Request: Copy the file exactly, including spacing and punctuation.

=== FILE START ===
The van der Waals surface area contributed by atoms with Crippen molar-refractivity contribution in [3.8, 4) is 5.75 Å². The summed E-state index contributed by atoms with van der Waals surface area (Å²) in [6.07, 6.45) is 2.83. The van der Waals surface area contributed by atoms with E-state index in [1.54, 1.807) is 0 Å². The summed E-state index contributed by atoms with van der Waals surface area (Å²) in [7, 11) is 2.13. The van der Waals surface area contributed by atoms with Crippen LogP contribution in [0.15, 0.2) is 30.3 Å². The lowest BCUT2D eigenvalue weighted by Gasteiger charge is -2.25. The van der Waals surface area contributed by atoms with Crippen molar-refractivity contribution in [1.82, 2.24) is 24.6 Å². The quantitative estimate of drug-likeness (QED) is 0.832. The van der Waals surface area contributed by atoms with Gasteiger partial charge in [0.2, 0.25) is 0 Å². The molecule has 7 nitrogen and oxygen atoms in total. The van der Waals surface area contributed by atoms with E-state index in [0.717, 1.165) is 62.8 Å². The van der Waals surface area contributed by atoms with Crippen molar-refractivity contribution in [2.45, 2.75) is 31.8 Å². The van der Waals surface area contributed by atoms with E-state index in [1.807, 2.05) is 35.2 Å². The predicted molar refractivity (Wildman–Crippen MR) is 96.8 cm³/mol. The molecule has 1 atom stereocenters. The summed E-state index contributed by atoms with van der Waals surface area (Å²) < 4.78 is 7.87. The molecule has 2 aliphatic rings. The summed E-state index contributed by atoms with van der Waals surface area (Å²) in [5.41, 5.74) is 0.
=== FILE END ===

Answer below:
The van der Waals surface area contributed by atoms with Crippen molar-refractivity contribution in [3.8, 4) is 5.75 Å². The summed E-state index contributed by atoms with van der Waals surface area (Å²) in [6.07, 6.45) is 2.83. The van der Waals surface area contributed by atoms with E-state index in [1.54, 1.807) is 0 Å². The summed E-state index contributed by atoms with van der Waals surface area (Å²) in [7, 11) is 2.13. The van der Waals surface area contributed by atoms with Crippen LogP contribution in [0.15, 0.2) is 30.3 Å². The lowest BCUT2D eigenvalue weighted by Gasteiger charge is -2.25. The van der Waals surface area contributed by atoms with Crippen molar-refractivity contribution in [1.82, 2.24) is 24.6 Å². The quantitative estimate of drug-likeness (QED) is 0.832. The van der Waals surface area contributed by atoms with Gasteiger partial charge in [0.2, 0.25) is 0 Å². The molecule has 7 nitrogen and oxygen atoms in total. The van der Waals surface area contributed by atoms with E-state index in [0.717, 1.165) is 62.8 Å². The van der Waals surface area contributed by atoms with Crippen molar-refractivity contribution in [2.45, 2.75) is 31.8 Å². The van der Waals surface area contributed by atoms with E-state index in [1.807, 2.05) is 35.2 Å². The predicted molar refractivity (Wildman–Crippen MR) is 96.8 cm³/mol. The molecule has 1 atom stereocenters. The summed E-state index contributed by atoms with van der Waals surface area (Å²) < 4.78 is 7.87. The molecule has 2 aliphatic rings. The summed E-state index contributed by atoms with van der Waals surface area (Å²) in [5.41, 5.74) is 0.